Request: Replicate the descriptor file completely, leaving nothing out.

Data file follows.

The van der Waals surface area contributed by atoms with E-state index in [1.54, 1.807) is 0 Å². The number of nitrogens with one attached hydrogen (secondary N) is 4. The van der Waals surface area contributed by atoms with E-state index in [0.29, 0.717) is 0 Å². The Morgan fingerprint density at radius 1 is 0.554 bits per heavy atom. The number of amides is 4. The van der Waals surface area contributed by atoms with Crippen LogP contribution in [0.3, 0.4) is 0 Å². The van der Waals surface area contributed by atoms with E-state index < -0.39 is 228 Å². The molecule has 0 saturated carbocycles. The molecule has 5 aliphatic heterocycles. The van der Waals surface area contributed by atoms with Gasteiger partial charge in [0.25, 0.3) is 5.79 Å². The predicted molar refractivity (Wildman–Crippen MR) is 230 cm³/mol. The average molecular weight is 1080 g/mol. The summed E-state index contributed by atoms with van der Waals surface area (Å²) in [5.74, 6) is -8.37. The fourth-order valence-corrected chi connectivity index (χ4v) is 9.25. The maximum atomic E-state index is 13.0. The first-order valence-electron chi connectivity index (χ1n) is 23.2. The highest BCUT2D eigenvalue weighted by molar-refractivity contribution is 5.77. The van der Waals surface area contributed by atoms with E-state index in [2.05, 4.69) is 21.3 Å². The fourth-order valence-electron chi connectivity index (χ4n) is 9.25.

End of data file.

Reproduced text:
The van der Waals surface area contributed by atoms with E-state index in [1.54, 1.807) is 0 Å². The number of nitrogens with one attached hydrogen (secondary N) is 4. The van der Waals surface area contributed by atoms with E-state index in [0.29, 0.717) is 0 Å². The Morgan fingerprint density at radius 1 is 0.554 bits per heavy atom. The number of amides is 4. The van der Waals surface area contributed by atoms with Crippen LogP contribution in [0.3, 0.4) is 0 Å². The van der Waals surface area contributed by atoms with E-state index < -0.39 is 228 Å². The molecule has 0 saturated carbocycles. The molecule has 5 aliphatic heterocycles. The van der Waals surface area contributed by atoms with Gasteiger partial charge in [0.25, 0.3) is 5.79 Å². The predicted molar refractivity (Wildman–Crippen MR) is 230 cm³/mol. The average molecular weight is 1080 g/mol. The summed E-state index contributed by atoms with van der Waals surface area (Å²) in [5.74, 6) is -8.37. The fourth-order valence-corrected chi connectivity index (χ4v) is 9.25. The maximum atomic E-state index is 13.0. The first-order valence-electron chi connectivity index (χ1n) is 23.2. The highest BCUT2D eigenvalue weighted by molar-refractivity contribution is 5.77. The van der Waals surface area contributed by atoms with E-state index in [2.05, 4.69) is 21.3 Å². The fourth-order valence-electron chi connectivity index (χ4n) is 9.25.